Former French president Nicolas Sarkozy’s conservatives took over control of 28 départements from the ruling Socialists on Sunday.
In the second round of local elections, the Union pour un mouvement populaire and its allies altogether won 67 out of 101 départements — a level of government comparable to provinces in other countries. President François Hollande’s Socialists held on to power in just 34.
The far-right Front national, which got a quarter of the votes in the first round last week, failed to win any of the runoffs. As expected, centrist and left-leaning voters in the areas where it was ahead opted for mainstream conservatives instead.
The Front, which appears to have plateaued at around 25 percent support, did see 62 of its candidates elected to local councils which have power over child services, roads and secondary schools. A wider political presence across the country could help party leader Marine Le Pen position herself for a strong bid in the 2017 presidential election.
The lesson for Sarkozy, argues Open Europe’s Vincenzo Scarpetta — “now that France is for all intents and purposes a three-party country” — is that fighting elections in alliance with centrist parties can be the key to securing victory.
Yesterday’s result has no doubt tightened Sarkozy’s grip on his party but doesn’t guarantee that he will be the centre-right presidential candidate in 2017. Former French foreign minister Alain Juppé remains a tough opponent, not least because he’s seen as better placed than Sarkozy to attract centrist votes in the race for the Elysée.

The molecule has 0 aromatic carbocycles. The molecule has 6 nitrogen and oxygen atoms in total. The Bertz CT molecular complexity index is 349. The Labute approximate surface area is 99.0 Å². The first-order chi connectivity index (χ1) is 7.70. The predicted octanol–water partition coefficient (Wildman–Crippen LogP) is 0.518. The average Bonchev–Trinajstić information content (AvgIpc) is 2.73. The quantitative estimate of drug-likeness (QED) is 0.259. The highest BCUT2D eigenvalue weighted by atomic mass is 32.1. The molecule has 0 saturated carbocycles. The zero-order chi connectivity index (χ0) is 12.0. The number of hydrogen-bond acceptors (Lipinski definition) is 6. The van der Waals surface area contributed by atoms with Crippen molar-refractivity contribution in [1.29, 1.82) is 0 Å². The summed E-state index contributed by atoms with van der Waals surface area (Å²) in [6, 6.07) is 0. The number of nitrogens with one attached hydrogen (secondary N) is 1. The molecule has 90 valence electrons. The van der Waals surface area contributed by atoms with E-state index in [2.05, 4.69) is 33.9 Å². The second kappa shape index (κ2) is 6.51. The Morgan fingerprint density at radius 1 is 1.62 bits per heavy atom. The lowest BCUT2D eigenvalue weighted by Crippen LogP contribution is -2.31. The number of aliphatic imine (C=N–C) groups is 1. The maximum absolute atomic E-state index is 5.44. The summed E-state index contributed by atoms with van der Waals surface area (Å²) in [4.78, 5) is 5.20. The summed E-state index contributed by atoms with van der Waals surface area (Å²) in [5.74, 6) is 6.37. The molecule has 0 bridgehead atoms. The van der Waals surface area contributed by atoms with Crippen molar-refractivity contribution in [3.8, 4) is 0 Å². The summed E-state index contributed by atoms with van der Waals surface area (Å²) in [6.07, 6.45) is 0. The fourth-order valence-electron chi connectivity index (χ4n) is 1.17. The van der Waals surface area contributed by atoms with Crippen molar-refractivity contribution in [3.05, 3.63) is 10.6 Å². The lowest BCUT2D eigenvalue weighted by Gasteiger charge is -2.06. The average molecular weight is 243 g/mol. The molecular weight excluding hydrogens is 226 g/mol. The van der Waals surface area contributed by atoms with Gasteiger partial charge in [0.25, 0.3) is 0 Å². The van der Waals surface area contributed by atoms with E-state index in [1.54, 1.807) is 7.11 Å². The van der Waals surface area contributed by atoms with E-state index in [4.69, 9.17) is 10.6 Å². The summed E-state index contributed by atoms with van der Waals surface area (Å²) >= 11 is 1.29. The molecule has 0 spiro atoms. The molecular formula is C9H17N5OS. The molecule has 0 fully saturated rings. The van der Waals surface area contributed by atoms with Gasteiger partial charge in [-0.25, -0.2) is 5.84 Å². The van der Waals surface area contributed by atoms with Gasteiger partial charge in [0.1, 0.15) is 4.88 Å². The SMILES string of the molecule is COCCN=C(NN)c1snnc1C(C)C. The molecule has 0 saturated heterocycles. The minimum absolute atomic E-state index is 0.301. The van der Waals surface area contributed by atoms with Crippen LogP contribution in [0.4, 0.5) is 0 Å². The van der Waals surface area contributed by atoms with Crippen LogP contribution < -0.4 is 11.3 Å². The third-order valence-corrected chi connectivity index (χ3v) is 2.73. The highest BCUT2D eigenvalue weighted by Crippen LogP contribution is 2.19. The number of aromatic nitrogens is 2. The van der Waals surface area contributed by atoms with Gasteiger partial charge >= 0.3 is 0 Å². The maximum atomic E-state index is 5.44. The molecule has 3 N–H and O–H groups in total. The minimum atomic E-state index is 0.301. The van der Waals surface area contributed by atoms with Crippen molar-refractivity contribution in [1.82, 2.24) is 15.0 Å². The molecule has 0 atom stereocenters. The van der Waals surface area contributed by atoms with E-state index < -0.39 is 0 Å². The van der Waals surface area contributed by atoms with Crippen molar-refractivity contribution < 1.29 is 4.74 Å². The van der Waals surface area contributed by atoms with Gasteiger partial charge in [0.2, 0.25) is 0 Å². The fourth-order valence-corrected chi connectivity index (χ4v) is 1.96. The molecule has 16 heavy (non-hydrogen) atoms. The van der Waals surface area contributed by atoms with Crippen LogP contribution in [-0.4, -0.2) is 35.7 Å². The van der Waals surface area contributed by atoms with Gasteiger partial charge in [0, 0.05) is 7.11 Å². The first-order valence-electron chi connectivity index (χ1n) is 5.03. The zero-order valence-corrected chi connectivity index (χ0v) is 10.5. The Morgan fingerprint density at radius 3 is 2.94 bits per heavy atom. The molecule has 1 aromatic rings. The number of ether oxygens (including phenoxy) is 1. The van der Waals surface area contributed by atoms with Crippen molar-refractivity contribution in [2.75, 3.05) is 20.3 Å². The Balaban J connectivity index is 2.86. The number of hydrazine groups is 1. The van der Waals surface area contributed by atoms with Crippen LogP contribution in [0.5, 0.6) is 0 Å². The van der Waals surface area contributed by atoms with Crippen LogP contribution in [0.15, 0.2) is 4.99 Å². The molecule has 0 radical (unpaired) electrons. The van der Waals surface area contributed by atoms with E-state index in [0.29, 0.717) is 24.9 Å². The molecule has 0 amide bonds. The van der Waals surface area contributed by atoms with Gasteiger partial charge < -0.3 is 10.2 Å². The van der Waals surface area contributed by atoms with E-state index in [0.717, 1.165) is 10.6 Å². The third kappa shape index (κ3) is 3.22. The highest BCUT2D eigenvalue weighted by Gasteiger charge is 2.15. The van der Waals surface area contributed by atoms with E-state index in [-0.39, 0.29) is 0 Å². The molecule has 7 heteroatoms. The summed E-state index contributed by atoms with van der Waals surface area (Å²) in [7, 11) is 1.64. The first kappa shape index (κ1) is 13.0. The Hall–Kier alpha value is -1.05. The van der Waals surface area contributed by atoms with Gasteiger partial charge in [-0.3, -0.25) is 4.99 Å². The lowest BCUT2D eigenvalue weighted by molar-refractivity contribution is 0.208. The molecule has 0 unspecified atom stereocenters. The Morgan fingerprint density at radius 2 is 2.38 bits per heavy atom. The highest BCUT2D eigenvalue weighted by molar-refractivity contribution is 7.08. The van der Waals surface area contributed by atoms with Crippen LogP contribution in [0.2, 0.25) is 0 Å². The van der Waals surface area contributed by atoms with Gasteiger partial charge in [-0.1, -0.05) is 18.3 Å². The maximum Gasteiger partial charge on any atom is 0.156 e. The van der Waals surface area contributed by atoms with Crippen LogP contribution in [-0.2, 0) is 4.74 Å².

Ahead of the election, Sarkozy had rhetorically lurched to the right with proposals to ban headscarfs in public universities and stop high schools from serving halal meals to their Muslim students. He also called for stricter requirements for immigrants to demonstrate that they have fully embraced the French culture and language, suggesting the former president was determined to win the election by drawing back voters from the Front national.
Nationally, the Front‘s support hardly dropped from the first to the second voting round, however — down from 25 to 22 percent. Sarkozy and his allies picked up almost a million more votes in the runoff, mainly from centrists and moderates.
That suggests Sarkozy’s strategy — allying with small centrist and right-wing parties — was right but his rhetoric, at least on integration, is off.
The elections were a clear defeat for the Socialists who only got 13 percent support in the first round. Scarpetta predicts that the outcome will increase tensions within a party that is already divided on economic policy.
Since Hollande tapped Manuel Valls to become his prime minister in April last year, the government has chartered a more business-friendly course, liberalizing shopping hours and protected professions, shortening labor arbitration procedures and cutting taxes to help companies reduce labor costs.
However, Hollande has yet to make good on his promise to bring down unemployment from 10 percent and Valls’ reformist agenda has alienated the Socialists’ Green and far-left allies. Small left-wing parties got more votes together in the first voting round than the Socialists did on their own. This division on the left benefited the right in the second round.